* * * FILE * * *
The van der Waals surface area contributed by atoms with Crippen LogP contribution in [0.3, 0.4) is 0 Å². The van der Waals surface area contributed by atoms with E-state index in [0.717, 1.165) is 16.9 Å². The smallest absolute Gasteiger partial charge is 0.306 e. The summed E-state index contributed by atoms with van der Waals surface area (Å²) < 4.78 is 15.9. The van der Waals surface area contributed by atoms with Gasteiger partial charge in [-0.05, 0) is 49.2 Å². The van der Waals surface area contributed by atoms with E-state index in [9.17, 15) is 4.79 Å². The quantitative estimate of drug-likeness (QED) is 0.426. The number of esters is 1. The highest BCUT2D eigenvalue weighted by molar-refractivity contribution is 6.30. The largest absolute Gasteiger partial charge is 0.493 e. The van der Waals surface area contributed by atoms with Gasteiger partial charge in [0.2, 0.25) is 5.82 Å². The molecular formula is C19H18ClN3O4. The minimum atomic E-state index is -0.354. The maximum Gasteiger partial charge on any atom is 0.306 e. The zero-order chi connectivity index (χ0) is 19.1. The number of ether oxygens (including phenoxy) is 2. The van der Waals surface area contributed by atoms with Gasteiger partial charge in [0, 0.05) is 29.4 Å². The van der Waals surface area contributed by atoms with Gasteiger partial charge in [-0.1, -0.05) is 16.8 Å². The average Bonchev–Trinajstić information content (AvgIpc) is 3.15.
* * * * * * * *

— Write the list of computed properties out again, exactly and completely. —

The van der Waals surface area contributed by atoms with Crippen LogP contribution in [0.3, 0.4) is 0 Å². The van der Waals surface area contributed by atoms with E-state index in [0.717, 1.165) is 16.9 Å². The smallest absolute Gasteiger partial charge is 0.306 e. The summed E-state index contributed by atoms with van der Waals surface area (Å²) < 4.78 is 15.9. The van der Waals surface area contributed by atoms with Gasteiger partial charge in [-0.05, 0) is 49.2 Å². The van der Waals surface area contributed by atoms with E-state index in [9.17, 15) is 4.79 Å². The quantitative estimate of drug-likeness (QED) is 0.426. The number of esters is 1. The highest BCUT2D eigenvalue weighted by molar-refractivity contribution is 6.30. The largest absolute Gasteiger partial charge is 0.493 e. The van der Waals surface area contributed by atoms with Gasteiger partial charge in [0.2, 0.25) is 5.82 Å². The molecular formula is C19H18ClN3O4. The minimum atomic E-state index is -0.354. The maximum Gasteiger partial charge on any atom is 0.306 e. The zero-order chi connectivity index (χ0) is 19.1. The number of ether oxygens (including phenoxy) is 2. The van der Waals surface area contributed by atoms with Gasteiger partial charge in [0, 0.05) is 29.4 Å². The van der Waals surface area contributed by atoms with Gasteiger partial charge in [-0.1, -0.05) is 16.8 Å². The average Bonchev–Trinajstić information content (AvgIpc) is 3.15.